Best Dogs For Seniors | Coach Doggo

If you have lived your whole life with dogs, you might consider getting a dog as a senior. However, certain breeds are better for seniors.

A senior that wants to adopt a dog should look for one that is fairly low maintenance and is calm. Adult dogs are usually a great option for seniors as well. The dog should be loving and affectionate, but not too energetic or require hours of daily exercise.

In this article, we will go over the personality traits that make dogs great to live with seniors. We will tell you about certain breeds that have these personality traits. We will also give you tips for how you can give your dog the exercise that they need as a senior person.

I have owned and loved dogs for my entire life. I understand that wanting a dog doesn’t go away as you age. I do understand, however, that certain types of dogs do better in homes with older people. As we age, we need to recognize that we have less mobility and can do less for our dogs. I hope that this article will help any seniors decide to adopt a dog that fits well with their lifestyle.

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What Makes A Dog Good For Seniors?

Many seniors find that having a dog is beneficial to their life. Dogs provide companionship, affection, and a reason to exercise daily. There are certain dog breeds that are best for seniors, but ultimately the dog will need to have certain personality traits and other factors that match what the owner wants.

In general, the personality traits of the dog matter much more than other factors like size or breed. In the following sections, we will discuss some traits to look for in a dog if you are a senior.

Low Maintenance

An important thing to look for in a dog when you are a senior is low maintenance. This includes both exercise and grooming needs. Certain high-energy dogs require rigorous daily exercise in order to be happy and healthy. If you have limited mobility or don’t have the energy to go to the dog park every few days, then a super high-energy dog will not be best for your lifestyle.

Some dogs, especially those with long hair, require frequent grooming to keep them hygienic and healthy. This also requires mobility and dexterity if you are trying to groom your dog at home. Grooming by a professional can be a financial strain as well. In general, a low-maintenance dog that doesn’t require much grooming will be best for a senior.

Adult Dogs

Adult dogs are a great choice for seniors. This is because they are usually calmer than younger dogs. In many cases, adult dogs are already house trained, so you won’t have to spend time and energy cleaning up bathroom accidents.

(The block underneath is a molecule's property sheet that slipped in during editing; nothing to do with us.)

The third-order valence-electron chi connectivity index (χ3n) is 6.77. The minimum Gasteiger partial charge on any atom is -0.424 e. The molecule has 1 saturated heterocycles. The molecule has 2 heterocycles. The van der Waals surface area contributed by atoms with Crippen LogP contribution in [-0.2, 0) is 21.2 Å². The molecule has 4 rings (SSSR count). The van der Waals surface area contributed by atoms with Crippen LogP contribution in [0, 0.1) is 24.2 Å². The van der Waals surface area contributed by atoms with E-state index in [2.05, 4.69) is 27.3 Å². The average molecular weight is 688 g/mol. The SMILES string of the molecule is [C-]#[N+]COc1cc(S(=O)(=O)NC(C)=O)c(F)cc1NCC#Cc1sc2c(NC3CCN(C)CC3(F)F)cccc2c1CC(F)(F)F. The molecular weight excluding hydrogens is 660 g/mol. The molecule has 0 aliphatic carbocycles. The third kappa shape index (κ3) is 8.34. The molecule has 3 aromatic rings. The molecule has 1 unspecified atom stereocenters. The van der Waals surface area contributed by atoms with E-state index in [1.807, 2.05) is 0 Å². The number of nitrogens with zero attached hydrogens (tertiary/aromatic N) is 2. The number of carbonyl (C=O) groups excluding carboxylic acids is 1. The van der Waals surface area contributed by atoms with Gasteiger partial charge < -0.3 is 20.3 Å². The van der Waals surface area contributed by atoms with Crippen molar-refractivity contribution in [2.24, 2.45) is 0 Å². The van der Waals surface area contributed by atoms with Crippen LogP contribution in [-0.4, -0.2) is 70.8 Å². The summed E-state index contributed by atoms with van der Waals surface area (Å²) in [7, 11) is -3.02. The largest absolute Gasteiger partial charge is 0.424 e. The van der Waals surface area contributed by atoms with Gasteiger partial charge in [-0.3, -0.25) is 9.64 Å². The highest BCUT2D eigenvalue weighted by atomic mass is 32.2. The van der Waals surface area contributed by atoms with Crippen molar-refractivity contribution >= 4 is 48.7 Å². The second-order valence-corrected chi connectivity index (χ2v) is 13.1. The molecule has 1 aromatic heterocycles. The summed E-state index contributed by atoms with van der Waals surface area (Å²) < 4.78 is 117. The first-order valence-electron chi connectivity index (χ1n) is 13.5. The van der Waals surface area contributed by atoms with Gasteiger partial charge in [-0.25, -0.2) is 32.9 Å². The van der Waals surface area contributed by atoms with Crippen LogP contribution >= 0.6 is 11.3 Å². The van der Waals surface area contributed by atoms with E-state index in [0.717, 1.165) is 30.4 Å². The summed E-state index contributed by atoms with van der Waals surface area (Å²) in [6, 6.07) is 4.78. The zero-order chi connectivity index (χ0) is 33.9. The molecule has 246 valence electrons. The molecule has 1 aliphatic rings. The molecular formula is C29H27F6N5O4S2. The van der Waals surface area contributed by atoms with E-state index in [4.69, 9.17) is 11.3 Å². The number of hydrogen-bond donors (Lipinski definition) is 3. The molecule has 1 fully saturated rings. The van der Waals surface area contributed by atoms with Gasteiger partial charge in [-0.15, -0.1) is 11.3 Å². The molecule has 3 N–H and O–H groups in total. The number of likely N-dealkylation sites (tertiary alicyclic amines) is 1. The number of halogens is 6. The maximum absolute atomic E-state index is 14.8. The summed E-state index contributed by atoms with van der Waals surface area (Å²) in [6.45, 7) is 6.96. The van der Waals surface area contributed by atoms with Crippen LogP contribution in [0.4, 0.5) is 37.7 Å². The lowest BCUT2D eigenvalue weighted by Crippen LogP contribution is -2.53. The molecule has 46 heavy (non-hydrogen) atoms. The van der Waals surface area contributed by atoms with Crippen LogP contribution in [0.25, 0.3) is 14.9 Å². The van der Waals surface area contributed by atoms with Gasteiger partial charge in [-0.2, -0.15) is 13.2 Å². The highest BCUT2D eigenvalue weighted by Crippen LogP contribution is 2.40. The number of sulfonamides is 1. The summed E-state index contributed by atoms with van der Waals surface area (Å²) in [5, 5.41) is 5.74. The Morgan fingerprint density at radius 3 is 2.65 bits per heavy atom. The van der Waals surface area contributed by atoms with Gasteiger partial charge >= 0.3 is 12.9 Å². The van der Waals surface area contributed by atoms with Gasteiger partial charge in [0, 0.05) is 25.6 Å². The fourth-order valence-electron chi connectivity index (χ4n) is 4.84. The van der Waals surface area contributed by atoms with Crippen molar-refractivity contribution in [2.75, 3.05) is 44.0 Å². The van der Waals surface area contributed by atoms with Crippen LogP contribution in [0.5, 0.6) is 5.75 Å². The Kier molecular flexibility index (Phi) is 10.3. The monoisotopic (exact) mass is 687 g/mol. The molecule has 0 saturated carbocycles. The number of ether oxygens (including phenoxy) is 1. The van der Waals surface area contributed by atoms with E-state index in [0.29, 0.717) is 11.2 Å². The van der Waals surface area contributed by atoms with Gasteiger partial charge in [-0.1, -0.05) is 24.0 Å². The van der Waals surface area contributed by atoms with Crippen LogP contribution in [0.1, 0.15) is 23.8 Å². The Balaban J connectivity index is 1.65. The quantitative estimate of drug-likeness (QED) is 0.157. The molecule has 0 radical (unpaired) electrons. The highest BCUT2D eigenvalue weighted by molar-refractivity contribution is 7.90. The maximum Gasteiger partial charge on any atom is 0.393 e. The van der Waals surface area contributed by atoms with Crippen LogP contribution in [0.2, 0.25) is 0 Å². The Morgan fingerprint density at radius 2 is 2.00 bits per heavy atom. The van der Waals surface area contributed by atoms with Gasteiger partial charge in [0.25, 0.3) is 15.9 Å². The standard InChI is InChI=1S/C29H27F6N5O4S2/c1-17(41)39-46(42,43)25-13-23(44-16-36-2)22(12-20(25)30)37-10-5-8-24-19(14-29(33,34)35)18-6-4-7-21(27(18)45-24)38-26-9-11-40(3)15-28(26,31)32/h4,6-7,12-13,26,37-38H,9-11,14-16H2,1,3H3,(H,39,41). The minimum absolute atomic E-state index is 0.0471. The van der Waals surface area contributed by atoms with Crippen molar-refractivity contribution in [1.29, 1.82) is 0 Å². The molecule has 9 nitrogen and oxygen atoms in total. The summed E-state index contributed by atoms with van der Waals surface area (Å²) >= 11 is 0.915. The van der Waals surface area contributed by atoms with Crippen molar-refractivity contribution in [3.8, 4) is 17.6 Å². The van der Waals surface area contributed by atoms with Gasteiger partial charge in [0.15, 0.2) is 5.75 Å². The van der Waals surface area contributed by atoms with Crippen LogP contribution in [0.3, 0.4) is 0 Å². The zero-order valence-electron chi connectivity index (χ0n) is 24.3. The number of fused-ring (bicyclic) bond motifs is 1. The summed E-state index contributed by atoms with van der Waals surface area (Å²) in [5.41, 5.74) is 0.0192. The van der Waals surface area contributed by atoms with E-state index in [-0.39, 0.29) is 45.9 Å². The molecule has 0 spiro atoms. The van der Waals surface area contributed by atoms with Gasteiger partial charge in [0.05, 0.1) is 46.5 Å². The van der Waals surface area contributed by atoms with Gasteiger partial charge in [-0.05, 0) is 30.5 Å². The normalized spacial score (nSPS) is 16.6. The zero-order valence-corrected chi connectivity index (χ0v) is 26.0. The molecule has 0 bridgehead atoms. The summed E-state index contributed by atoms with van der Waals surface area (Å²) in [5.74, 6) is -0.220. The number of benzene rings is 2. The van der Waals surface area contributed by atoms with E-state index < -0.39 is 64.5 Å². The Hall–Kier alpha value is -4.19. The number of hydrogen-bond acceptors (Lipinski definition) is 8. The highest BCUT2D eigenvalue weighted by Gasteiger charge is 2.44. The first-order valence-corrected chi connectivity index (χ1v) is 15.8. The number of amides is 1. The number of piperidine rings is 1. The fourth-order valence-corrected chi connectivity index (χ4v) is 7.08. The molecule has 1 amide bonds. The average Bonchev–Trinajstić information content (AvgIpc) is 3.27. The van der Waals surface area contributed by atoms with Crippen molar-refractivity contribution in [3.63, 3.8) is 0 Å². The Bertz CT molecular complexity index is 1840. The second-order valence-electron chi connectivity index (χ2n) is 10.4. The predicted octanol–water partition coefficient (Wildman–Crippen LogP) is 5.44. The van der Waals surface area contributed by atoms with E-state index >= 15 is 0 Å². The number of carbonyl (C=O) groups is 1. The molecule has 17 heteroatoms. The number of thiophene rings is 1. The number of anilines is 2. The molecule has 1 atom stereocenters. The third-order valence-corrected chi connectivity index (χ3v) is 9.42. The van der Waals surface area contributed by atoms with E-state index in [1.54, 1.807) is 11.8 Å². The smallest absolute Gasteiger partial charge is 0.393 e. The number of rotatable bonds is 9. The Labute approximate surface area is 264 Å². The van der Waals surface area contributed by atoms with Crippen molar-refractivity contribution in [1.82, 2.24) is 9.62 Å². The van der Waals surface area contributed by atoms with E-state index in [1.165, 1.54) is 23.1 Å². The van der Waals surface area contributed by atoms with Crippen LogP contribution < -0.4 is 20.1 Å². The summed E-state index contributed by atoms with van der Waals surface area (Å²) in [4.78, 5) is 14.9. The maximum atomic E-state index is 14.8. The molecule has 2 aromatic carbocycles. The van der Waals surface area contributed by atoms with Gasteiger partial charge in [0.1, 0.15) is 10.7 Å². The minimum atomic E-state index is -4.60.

When you adopt an adult dog, you know that they won’t grow any larger. When you adopt a puppy, there is a chance that they could grow to be larger than expected. As a senior, you want a dog that is small enough for you to take care of and control. An adult dog is the best choice in this situation.

Calm Dogs

Whether you decide to adopt an adult dog or a puppy, try to choose one that is calm. Many of the breeds that we will discuss later in the article are fairly calm. No matter what breed you choose, make sure you pick an individual dog that is calm.

As a senior, the last thing that you want is a large and over-excited dog to jump on you. If you adopt a dog with a calm demeanor, then you won’t have to worry about that.

Top Dog Breeds For Seniors

As a senior looking for a dog to adopt, make sure that you pay attention to the specific traits that we discussed earlier. Certain breeds are more likely to have these traits than others, but it is also possible to find an individual dog of another breed that is perfect for you. In other words, don’t base your search on breed alone. You need to make sure that you find the perfect individual dog for you.

Bichon Frise

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Picture of a Bichon Frise

The bichon frise is a small white-haired fluffy dog. They are known as a typical “lapdog” who loves spending time cuddling and relaxing with their owners. This dog breed is generally very friendly and lovable. They are also hypoallergenic, meaning they don’t shed very much and have minimal grooming needs.

The bichon frise requires daily exercise like any other dog, but nothing too strenuous. They will be happy with a daily walk and the ability to go outside a few times per day. These dogs are a perfect option for seniors who want a loveable and friendly dog.

Shih Tzu

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Picture of a Shih Tzu

The Shih Tzu is another small dog breed, technically in the toy size category. They can come in any color. Their hair is long, so they need regular brushing and grooming. Shih Tzu dogs require daily walks or time in the backyard, but nothing more intense than that.

These dogs are friendly and lovable, so they would make a great companion to their owners. They are known to be a bit stubborn but can be trained with a bit of effort.

Cavalier King Charles Spaniel

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Picture of a Cavalier King Charles Spaniel

The cavalier king charles spaniel is another toy size dog. They have medium-length hair and come in multiple colors. Their hair requires daily brushing and regular grooming. These dogs are loving and affectionate. They are generally known to be easy to train and handle due to their high intelligence.

If you adopt a cavalier king charles spaniel, remember to regularly brush your dog’s hair, especially near their ears. They are prone to matting in this area. They require daily exercise in the form of walks or time in a fenced-in backyard.

Boston Terrier

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Picture of a Boston Terrier

Boston terriers are a great option for seniors, especially those that live in community centers with others. This is because Boston terriers don’t bark much. These dogs also have a short coat, so they don’t require as much grooming or maintenance as the other breeds we have mentioned.

Boston terriers are loveable and devoted to their owners. They love to just sit on the couch with their owners and relax. They are intelligent and easy to train if you want to teach them basic commands. Like any dog, Boston terriers require daily exercise.

Maltese

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Picture of a Maltese

Malteses are the perfect dog for seniors. They are known as prime examples of lap dogs. Their favorite activity is relaxing on the couch with their owners. Some Maltese dogs are also used as therapy dogs due to their calm and friendly nature. They are small and loveable and are the perfect companion dog.